Malik Ayaz

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Mahmud and Ayaz
The Sultan is to the right, shaking the hand of the sheykh, with Ayaz standing behind him. The figure to his right is Shah Abbas I who reigned about 600 years later.
Tehran Museum of Contemporary Art, Tehran

Malik Ayaz (Persian: ملک ایاز), son of Aymāq Abu'n-Najm, was a slave from Georgia[1][2] who rose to the rank of officer and general in the army of Sultan Mahmud of Ghazni (also known as Mahmud Ghaznavi). Malik Ayaz's love of Mahmud inspired poems and stories,[3][4] while local Muslim historians and Sufis commemorate Malik Ayaz due to his unwavering feudalistic loyalty to Mahmud Ghaznavi.

Early life and feudal career[edit]

In 1021, the Sultan raised Ayaz to kingship, awarding him the throne of Lahore, which the Sultan had taken after a long siege and a fierce battle in which the city was torched and depopulated; as the first Muslim governor of Lahore, he rebuilt and repopulated the city. He also added many important features, such as a masonry fort, which he built in the period of 1037-1040 on the ruins of the previous one, demolished in the fighting, and city gates (as recorded by Munshi Sujan Rae Bhandari, author of the Khulasatut Tawarikh (1596 C.E.). The present Lahore Fort is built in the same location. Under his rule of the city became a cultural and academic center, renowned for poetry.[citation needed]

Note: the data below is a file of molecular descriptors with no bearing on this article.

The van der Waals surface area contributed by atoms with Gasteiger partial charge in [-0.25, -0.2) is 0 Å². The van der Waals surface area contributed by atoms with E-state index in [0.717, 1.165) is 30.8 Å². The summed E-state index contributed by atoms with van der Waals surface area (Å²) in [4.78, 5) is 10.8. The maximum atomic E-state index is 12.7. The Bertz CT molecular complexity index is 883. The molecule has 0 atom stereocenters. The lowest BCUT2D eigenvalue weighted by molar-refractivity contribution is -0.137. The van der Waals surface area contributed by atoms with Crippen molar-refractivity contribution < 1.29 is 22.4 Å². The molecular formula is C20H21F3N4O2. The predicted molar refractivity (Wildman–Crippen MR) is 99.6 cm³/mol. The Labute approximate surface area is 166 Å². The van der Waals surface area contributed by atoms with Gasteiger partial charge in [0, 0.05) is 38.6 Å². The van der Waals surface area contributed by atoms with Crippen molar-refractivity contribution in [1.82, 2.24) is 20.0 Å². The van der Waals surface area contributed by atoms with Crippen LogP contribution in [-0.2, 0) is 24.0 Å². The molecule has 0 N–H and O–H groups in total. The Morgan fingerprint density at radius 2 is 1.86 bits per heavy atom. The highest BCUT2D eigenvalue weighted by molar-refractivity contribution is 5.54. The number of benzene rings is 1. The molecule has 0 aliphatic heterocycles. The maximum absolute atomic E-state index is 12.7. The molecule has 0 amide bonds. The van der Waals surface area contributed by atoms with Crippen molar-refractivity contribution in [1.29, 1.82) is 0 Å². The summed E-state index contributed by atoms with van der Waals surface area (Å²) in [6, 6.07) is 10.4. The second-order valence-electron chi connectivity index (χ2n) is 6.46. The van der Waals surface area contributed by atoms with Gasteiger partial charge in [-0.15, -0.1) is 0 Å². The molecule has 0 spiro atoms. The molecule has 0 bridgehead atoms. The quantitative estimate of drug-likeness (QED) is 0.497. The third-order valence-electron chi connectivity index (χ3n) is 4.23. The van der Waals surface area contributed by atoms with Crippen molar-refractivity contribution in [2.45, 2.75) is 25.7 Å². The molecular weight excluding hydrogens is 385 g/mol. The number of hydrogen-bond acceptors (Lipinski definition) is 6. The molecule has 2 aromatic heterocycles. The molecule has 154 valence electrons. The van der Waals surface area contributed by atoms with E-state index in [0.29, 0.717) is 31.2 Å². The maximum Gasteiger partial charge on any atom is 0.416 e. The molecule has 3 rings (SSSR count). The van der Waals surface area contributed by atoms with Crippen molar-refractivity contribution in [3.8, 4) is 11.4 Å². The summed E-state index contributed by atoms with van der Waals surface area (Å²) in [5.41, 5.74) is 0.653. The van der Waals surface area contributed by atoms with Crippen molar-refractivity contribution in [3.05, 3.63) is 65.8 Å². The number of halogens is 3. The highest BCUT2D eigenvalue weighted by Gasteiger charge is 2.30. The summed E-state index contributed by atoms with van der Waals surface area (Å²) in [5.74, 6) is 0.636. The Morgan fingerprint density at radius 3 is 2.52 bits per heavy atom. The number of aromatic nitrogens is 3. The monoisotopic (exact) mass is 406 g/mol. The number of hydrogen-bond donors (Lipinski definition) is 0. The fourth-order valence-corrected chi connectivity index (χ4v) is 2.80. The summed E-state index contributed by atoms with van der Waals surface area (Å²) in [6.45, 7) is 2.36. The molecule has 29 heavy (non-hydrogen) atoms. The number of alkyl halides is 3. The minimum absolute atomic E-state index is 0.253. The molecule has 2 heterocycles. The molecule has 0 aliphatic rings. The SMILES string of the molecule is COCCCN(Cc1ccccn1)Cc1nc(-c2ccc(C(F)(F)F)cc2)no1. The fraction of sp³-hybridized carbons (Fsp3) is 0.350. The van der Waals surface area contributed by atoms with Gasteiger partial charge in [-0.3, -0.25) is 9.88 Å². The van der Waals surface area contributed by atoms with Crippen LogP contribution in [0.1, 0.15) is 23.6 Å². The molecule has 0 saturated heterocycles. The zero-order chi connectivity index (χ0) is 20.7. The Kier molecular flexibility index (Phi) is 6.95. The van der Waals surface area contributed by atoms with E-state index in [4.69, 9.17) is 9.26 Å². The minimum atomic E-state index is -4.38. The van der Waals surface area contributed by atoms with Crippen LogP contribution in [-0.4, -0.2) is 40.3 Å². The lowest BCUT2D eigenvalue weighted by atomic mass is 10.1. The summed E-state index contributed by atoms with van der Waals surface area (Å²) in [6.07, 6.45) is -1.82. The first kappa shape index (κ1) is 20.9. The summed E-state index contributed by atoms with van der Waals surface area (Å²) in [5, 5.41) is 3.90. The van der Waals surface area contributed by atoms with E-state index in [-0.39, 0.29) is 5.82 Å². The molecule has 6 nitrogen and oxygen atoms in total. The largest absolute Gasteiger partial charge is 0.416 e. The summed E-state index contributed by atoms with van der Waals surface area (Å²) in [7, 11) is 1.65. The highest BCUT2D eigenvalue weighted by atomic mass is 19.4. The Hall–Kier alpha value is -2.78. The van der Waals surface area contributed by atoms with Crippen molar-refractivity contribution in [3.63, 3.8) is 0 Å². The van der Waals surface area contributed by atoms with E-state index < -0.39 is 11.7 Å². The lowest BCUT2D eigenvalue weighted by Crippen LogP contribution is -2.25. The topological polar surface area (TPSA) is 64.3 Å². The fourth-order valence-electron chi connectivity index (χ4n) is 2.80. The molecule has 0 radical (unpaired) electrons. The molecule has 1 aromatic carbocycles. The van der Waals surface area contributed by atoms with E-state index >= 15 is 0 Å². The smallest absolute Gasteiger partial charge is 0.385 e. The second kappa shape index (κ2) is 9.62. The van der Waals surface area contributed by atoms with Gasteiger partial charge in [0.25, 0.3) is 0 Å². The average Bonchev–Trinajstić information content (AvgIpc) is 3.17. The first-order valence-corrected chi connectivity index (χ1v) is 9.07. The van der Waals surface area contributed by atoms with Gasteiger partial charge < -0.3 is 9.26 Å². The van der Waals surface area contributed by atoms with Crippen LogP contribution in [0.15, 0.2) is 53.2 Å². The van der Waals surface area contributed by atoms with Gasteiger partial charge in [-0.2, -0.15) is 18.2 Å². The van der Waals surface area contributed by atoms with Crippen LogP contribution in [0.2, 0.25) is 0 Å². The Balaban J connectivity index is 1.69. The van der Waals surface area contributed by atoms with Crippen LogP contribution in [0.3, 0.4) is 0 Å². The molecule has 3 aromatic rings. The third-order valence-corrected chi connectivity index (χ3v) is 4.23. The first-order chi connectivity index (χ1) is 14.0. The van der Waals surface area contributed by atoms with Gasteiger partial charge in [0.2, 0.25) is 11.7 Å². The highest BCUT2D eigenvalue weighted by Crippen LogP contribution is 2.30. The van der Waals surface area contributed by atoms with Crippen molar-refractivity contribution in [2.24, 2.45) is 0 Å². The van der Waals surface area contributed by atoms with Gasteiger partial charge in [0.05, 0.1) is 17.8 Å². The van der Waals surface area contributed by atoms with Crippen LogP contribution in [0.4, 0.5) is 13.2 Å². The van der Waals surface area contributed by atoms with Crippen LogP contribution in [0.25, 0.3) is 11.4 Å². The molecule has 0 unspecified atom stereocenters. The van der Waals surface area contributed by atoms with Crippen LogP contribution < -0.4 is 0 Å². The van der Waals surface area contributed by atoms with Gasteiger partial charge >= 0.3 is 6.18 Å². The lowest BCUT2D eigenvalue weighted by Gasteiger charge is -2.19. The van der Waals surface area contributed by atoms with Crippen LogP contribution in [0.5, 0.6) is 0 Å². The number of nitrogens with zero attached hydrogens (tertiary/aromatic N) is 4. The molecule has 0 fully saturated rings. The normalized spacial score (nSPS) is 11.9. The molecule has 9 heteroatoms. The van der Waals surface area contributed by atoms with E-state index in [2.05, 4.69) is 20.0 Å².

The tomb of Malik Ayaz can still be seen in the Rang Mahal commercial area of Lahore; the tomb and the garden was destroyed by the Sikhs during their rule of Lahore and the tomb was rebuilt after the independence of Pakistan.

Ayaz kneeling before Sultan Mahmud of Ghazna
From Six poems by Farid al-Din 'Attar; Southern Iran, 1472;
British Library, London

Malik Ayaz in Sufism[edit]

Amjad Farid Sabri the slain Qawwal of Pakistan performed a song dedicated to Malik Ayaz, which praises the man for his feudalistic loyalty to Mahmud of Ghazni, the song also mentions Ajmer Sharif Dargah and how it attracts female devotees with the same devotion.


  1. ^ Allsen, Thomas. The Royal Hunt in Eurasian History. p. 264.
  2. ^ Pearson, Michael Naylor. Merchants and Rulers in Gujarat: The Response to the Portuguese in the Sixteenth Century. p. 67.
  3. ^ Neill 2008, p. 308.
  4. ^ Ritter 2003, p. 309-310.